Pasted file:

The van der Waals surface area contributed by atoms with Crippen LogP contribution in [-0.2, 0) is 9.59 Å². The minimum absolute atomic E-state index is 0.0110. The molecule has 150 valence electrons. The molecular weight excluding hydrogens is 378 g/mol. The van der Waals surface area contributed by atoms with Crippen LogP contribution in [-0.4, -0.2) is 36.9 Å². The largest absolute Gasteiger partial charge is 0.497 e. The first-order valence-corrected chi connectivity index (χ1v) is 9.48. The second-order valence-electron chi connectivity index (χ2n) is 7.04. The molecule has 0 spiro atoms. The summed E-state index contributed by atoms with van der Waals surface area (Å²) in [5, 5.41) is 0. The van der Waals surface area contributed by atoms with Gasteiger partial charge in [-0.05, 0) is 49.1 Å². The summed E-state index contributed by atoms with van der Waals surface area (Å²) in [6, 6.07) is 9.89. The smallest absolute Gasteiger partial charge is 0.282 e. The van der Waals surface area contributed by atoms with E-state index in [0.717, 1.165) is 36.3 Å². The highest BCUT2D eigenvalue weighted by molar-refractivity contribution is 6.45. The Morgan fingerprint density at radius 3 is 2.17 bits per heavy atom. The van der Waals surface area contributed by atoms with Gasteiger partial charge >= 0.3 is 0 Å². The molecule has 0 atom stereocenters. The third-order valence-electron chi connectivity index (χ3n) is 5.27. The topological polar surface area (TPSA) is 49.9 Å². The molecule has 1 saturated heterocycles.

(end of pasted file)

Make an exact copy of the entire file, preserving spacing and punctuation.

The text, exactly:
The van der Waals surface area contributed by atoms with Crippen LogP contribution in [-0.2, 0) is 9.59 Å². The minimum absolute atomic E-state index is 0.0110. The molecule has 150 valence electrons. The molecular weight excluding hydrogens is 378 g/mol. The van der Waals surface area contributed by atoms with Crippen LogP contribution in [-0.4, -0.2) is 36.9 Å². The largest absolute Gasteiger partial charge is 0.497 e. The first-order valence-corrected chi connectivity index (χ1v) is 9.48. The second-order valence-electron chi connectivity index (χ2n) is 7.04. The molecule has 0 spiro atoms. The summed E-state index contributed by atoms with van der Waals surface area (Å²) in [5, 5.41) is 0. The van der Waals surface area contributed by atoms with Gasteiger partial charge in [-0.05, 0) is 49.1 Å². The summed E-state index contributed by atoms with van der Waals surface area (Å²) in [6, 6.07) is 9.89. The smallest absolute Gasteiger partial charge is 0.282 e. The van der Waals surface area contributed by atoms with E-state index in [0.717, 1.165) is 36.3 Å². The highest BCUT2D eigenvalue weighted by molar-refractivity contribution is 6.45. The Morgan fingerprint density at radius 3 is 2.17 bits per heavy atom. The van der Waals surface area contributed by atoms with Gasteiger partial charge >= 0.3 is 0 Å². The molecule has 0 atom stereocenters. The third-order valence-electron chi connectivity index (χ3n) is 5.27. The topological polar surface area (TPSA) is 49.9 Å². The molecule has 1 saturated heterocycles.